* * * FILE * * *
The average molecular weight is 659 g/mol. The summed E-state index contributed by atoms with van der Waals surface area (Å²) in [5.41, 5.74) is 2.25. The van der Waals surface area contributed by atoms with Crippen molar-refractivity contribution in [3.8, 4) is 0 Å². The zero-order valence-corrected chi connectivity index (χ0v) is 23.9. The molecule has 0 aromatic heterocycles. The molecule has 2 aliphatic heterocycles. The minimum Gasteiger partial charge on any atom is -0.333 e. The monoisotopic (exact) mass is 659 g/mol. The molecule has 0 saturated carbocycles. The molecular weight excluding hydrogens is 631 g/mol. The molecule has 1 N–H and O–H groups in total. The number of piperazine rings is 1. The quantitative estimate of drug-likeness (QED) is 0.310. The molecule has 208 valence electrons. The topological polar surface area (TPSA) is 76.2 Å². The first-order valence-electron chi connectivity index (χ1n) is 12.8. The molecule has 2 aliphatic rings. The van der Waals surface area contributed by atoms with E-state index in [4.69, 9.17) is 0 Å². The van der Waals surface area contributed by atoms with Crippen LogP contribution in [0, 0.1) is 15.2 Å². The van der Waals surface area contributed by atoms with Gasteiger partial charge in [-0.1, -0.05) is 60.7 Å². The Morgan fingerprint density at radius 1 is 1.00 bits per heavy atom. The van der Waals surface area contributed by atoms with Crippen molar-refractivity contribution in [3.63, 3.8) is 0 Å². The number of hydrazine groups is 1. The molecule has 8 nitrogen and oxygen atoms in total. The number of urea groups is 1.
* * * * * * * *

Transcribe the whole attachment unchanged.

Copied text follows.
The average molecular weight is 659 g/mol. The summed E-state index contributed by atoms with van der Waals surface area (Å²) in [5.41, 5.74) is 2.25. The van der Waals surface area contributed by atoms with Crippen molar-refractivity contribution in [3.8, 4) is 0 Å². The zero-order valence-corrected chi connectivity index (χ0v) is 23.9. The molecule has 0 aromatic heterocycles. The molecule has 2 aliphatic heterocycles. The minimum Gasteiger partial charge on any atom is -0.333 e. The monoisotopic (exact) mass is 659 g/mol. The molecule has 0 saturated carbocycles. The molecular weight excluding hydrogens is 631 g/mol. The molecule has 1 N–H and O–H groups in total. The number of piperazine rings is 1. The quantitative estimate of drug-likeness (QED) is 0.310. The molecule has 208 valence electrons. The topological polar surface area (TPSA) is 76.2 Å². The first-order valence-electron chi connectivity index (χ1n) is 12.8. The molecule has 2 aliphatic rings. The van der Waals surface area contributed by atoms with E-state index in [4.69, 9.17) is 0 Å². The van der Waals surface area contributed by atoms with Crippen LogP contribution in [0, 0.1) is 15.2 Å². The van der Waals surface area contributed by atoms with Gasteiger partial charge in [-0.1, -0.05) is 60.7 Å². The Morgan fingerprint density at radius 1 is 1.00 bits per heavy atom. The van der Waals surface area contributed by atoms with Crippen molar-refractivity contribution in [3.63, 3.8) is 0 Å². The number of hydrazine groups is 1. The molecule has 8 nitrogen and oxygen atoms in total. The number of urea groups is 1.